.22 Cal Uberti 1866 Carbine


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Fingers McGee
December 14, 2013, 11:46 PM
Was high bidder on this .22 from Gunbroker last night. Have always wanted a .22 cal 1866. Uberti but don't know what the date code is. Pay particular attention to the brass front sight and barrel band and the flip up elevator rear sight.

http://i25.photobucket.com/albums/c86/fingersmcgee/1866-223_zps8ffe60a3.jpg
http://i25.photobucket.com/albums/c86/fingersmcgee/1866-221_zpsf64d068b.jpg
http://i25.photobucket.com/albums/c86/fingersmcgee/1866-224_zpscd8ac481.jpg

Anyone know of any history on these? This particular one has no saddle ring, and no lever latch; but does have a lever safety

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J-Bar
December 15, 2013, 12:13 AM
Drool...

forward observer
December 15, 2013, 12:00 PM
I remember seeing these advertised either by Navy Arms or EMF in Shotgun News as early as the mid 1970's. I have some old Navy catalogs and some Shotgun News packed in a box somewhere in storage, but have no idea where to start looking.

Anyway, going from memory----At the time Uberti had only offered the 66 in .38 spl. and .44-40. I seem to remember that even 45 LC was not available at the time.

Anyway, Uberti came out with the 22 cal to try to appeal to a broader or younger audience, but unfortunately at $350 to $400 a pop they were a bit expensive for that caliber. One could buy a nice new Winchester lever action 9422 for about $125 to $150 at the time and Ruger 10/22's were all the rage.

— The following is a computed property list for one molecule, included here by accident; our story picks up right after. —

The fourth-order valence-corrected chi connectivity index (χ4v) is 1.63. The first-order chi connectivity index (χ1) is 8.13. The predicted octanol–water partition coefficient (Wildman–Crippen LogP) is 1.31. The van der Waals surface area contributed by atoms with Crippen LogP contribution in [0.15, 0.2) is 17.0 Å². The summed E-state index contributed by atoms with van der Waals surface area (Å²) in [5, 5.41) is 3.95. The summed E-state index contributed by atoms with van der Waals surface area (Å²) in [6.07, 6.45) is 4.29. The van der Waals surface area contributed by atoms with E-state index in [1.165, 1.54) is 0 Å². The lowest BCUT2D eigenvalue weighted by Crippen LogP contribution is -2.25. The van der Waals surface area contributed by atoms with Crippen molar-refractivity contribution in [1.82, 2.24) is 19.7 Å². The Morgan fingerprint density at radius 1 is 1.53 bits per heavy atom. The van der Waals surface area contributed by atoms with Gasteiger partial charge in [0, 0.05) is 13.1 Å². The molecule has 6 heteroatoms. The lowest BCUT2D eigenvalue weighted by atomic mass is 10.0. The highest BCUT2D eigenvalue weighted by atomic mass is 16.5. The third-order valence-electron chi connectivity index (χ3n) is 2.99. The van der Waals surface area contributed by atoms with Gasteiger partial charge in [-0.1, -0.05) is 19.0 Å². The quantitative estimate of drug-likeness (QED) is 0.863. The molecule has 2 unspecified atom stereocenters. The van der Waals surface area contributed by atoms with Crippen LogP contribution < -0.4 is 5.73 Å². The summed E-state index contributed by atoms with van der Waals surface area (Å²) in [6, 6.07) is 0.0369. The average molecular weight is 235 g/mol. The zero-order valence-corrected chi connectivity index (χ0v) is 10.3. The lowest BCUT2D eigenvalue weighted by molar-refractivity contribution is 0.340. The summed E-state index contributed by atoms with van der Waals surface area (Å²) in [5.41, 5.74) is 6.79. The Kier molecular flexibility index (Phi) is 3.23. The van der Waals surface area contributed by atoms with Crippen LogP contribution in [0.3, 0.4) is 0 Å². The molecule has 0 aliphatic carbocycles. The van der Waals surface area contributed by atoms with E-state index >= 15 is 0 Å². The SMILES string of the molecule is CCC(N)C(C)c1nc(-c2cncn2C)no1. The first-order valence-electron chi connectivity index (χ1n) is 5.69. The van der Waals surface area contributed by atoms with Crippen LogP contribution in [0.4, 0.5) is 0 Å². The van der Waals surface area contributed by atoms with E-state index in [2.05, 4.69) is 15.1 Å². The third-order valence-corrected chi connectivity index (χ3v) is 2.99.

Consequently they only offered them for a short while, and I can also remember seeing them offered in Shotgun New on close out much later, but even at a reduced price they were more than standard 22's of the day.

Because of this they are a bit rare and usually command premium price today. The only negative I have ever heard is that since the basic brass frame is the same as the larger calibers, the guns are a bit on the heavy side for a 22, but I've also heard that they are still fun to shoot.

Congrats

Malamute
December 15, 2013, 11:54 PM
I had one in the late 70's. I seriously regret selling it. It was heavy for a 22, but it shot well and was tons of fun to shoot. I was shooting 2500 rds a month through mine for a while.

Mine had blued bands/front sight. I though it looked odd without a loading gate, more like a Henry, so removed the fore end and filed the fore end bosses off the receiver.

At one time the 66's were offered in a package deal from Navy Arms. Part of the package were 22 cal 73's, a carbine and trapper. Really wish I'd kept one of them.

Mat, not doormat
December 16, 2013, 12:23 AM
I had one. It shot well, reasonably accurately, in slow fire. It had an unfortunate tendency to let the lead bullet bite into the rim of the chamber when you tried to speed up. Being a 66, with no lever safety, that's a great recipe for setting them off out of battery. I don't remember how many times I did that before I gave up and sold it, but it was definitely double digits.

goon
December 16, 2013, 01:09 AM
They do look cool. I remember seeing a '73 replica in .22LR advertised somewhere. I like the look of the Henry Golden Boy, but the drop in the stock is too much for me.

Still, great looking rifle and it should be loads of fun with that ladder rear sight.

Fingers McGee
December 18, 2013, 12:22 PM
Thanks all. Always looking for more info.

200Apples
December 18, 2013, 01:37 PM
.
Congrats, Fingers!

We dig lever guns!

:-)

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